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NFL to add independent neurological consultant to sidelines in 2013

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It has been announced that the NFL will add independent neurological consultants to the sidelines in 2013 in a continuing effort to protect players from concussions.

Jared Wickerham

In an effort to continually make the game of football safer, the NFL will have neurological consultants on the sidelines during games that will not be affiliated with the league, according to NFL Networks Player Health and Safety correspondant Andrea Kremer.

According to Kremer, the move to have unaffiliated neurological consultants on the sidelines is something the NFPA has strongly expressed a need for.

There has been a large amount of press over the last few years about the NFL, concussions and their long-term affect. Former players, as well as some active ones, have expressed their concerns about the long-term ramifications of suffering repeated concussions and the NFL has spent countless dollars and made several rules, some unpopular with both players and fans, attempting to make the game safer.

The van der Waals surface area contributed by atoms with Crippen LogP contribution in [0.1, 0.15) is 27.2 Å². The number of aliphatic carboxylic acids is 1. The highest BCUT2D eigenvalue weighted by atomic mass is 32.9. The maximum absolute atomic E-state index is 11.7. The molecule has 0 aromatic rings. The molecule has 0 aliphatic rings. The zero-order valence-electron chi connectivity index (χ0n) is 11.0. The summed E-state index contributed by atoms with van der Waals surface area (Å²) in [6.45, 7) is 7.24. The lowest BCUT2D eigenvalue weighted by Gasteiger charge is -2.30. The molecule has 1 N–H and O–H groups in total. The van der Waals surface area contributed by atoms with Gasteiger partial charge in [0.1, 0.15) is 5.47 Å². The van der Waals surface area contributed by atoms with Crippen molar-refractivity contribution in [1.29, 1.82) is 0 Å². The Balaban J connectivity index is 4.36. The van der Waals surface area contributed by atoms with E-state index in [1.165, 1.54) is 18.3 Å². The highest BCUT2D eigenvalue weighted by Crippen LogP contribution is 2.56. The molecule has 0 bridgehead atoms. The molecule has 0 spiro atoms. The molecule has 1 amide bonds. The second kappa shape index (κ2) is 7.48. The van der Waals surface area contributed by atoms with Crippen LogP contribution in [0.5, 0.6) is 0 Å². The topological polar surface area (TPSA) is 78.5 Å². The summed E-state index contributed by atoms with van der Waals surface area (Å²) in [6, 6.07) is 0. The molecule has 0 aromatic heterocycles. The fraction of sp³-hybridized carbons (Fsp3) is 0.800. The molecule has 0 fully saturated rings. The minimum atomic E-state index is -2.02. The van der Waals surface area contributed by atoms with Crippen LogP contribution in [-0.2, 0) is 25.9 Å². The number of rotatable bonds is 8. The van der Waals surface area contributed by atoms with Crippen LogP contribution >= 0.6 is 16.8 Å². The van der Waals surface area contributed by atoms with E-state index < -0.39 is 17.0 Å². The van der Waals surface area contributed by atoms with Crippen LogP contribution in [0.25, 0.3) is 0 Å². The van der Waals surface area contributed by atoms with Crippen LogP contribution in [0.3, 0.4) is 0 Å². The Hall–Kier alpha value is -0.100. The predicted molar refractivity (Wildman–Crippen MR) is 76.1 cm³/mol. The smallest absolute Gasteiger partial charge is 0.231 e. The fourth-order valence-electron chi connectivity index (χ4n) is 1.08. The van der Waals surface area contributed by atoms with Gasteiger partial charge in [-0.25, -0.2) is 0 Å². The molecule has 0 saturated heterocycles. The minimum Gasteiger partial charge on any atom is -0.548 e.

Some studies have shown a link between multiple concussions and Alzheimer's Disease and other forms of dementia. Former NFL safety and four-time Pro Bowler Dave Duerson committed suicide in 2011 by shooting himself in the chest. He left instructions that his brain be used in research on Chronic Traumatic Encephalopathy (CTE), caused from multiple concussions while playing football. Former linebacker, Junior Seau, a 12-time Pro Bowl player, also committed suicide in 2012 and a autopsy revealed that he suffered CTE.

The NFL's move to have unaffiliated neurological consultants on the field is without a doubt a move not only to protect the players, but to protect itself, as well. There have been many lawsuits, and likely will be many more, from former players claiming that the league has done very little to nothing to protect them. Having a non-affiliated consultant that can help determine if it is safe for a player to return to the field could help save many players who would otherwise be playing while suffering from symptoms of a concussion.

A hearing has been scheduled for April 9 in a lawsuit filed by former players saying that the league intentionally misled players and didn't take proper steps to protect their mental health in the future. The NFL has filed a motion to dismiss. The case will be ruled over by U.S. District Judge Anita Brody in Philadelphia.